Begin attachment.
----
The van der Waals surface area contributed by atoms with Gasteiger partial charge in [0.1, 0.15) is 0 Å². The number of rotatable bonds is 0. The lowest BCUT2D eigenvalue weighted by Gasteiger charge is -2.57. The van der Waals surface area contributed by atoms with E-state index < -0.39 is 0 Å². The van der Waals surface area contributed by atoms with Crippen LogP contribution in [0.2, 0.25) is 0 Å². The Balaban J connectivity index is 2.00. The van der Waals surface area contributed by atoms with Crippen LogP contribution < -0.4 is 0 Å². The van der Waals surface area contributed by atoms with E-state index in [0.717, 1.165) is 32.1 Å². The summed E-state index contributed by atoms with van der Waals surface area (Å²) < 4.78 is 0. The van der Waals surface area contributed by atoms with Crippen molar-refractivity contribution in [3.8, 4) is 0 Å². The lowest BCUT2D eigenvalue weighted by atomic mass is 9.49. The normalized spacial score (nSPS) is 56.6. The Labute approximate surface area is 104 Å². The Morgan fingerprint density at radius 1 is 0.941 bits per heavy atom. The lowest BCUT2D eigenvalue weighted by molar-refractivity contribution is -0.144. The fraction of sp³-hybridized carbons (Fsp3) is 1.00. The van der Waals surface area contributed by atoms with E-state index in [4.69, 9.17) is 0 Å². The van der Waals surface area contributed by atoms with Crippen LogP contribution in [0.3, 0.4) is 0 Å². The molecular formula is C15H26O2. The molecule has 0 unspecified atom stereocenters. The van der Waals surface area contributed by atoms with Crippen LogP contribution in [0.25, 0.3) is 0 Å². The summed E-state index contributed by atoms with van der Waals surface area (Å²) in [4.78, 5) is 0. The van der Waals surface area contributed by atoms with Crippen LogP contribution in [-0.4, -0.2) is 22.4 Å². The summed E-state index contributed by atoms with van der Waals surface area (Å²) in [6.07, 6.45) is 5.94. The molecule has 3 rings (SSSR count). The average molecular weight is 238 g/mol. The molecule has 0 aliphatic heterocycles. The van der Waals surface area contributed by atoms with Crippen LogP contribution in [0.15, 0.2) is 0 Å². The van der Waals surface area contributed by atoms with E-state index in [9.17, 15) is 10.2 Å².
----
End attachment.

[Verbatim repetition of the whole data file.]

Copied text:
The van der Waals surface area contributed by atoms with Gasteiger partial charge in [0.1, 0.15) is 0 Å². The number of rotatable bonds is 0. The lowest BCUT2D eigenvalue weighted by Gasteiger charge is -2.57. The van der Waals surface area contributed by atoms with E-state index < -0.39 is 0 Å². The van der Waals surface area contributed by atoms with Crippen LogP contribution in [0.2, 0.25) is 0 Å². The Balaban J connectivity index is 2.00. The van der Waals surface area contributed by atoms with Crippen LogP contribution < -0.4 is 0 Å². The van der Waals surface area contributed by atoms with E-state index in [0.717, 1.165) is 32.1 Å². The summed E-state index contributed by atoms with van der Waals surface area (Å²) < 4.78 is 0. The van der Waals surface area contributed by atoms with Crippen molar-refractivity contribution in [3.8, 4) is 0 Å². The lowest BCUT2D eigenvalue weighted by atomic mass is 9.49. The normalized spacial score (nSPS) is 56.6. The Labute approximate surface area is 104 Å². The Morgan fingerprint density at radius 1 is 0.941 bits per heavy atom. The lowest BCUT2D eigenvalue weighted by molar-refractivity contribution is -0.144. The fraction of sp³-hybridized carbons (Fsp3) is 1.00. The van der Waals surface area contributed by atoms with E-state index in [4.69, 9.17) is 0 Å². The van der Waals surface area contributed by atoms with Crippen LogP contribution in [0.3, 0.4) is 0 Å². The molecular formula is C15H26O2. The molecule has 0 unspecified atom stereocenters. The van der Waals surface area contributed by atoms with Crippen LogP contribution in [0.25, 0.3) is 0 Å². The summed E-state index contributed by atoms with van der Waals surface area (Å²) in [4.78, 5) is 0. The van der Waals surface area contributed by atoms with Crippen LogP contribution in [-0.4, -0.2) is 22.4 Å². The summed E-state index contributed by atoms with van der Waals surface area (Å²) in [6.07, 6.45) is 5.94. The molecule has 3 rings (SSSR count). The average molecular weight is 238 g/mol. The molecule has 0 aliphatic heterocycles. The van der Waals surface area contributed by atoms with Crippen LogP contribution in [0.15, 0.2) is 0 Å². The van der Waals surface area contributed by atoms with E-state index in [9.17, 15) is 10.2 Å².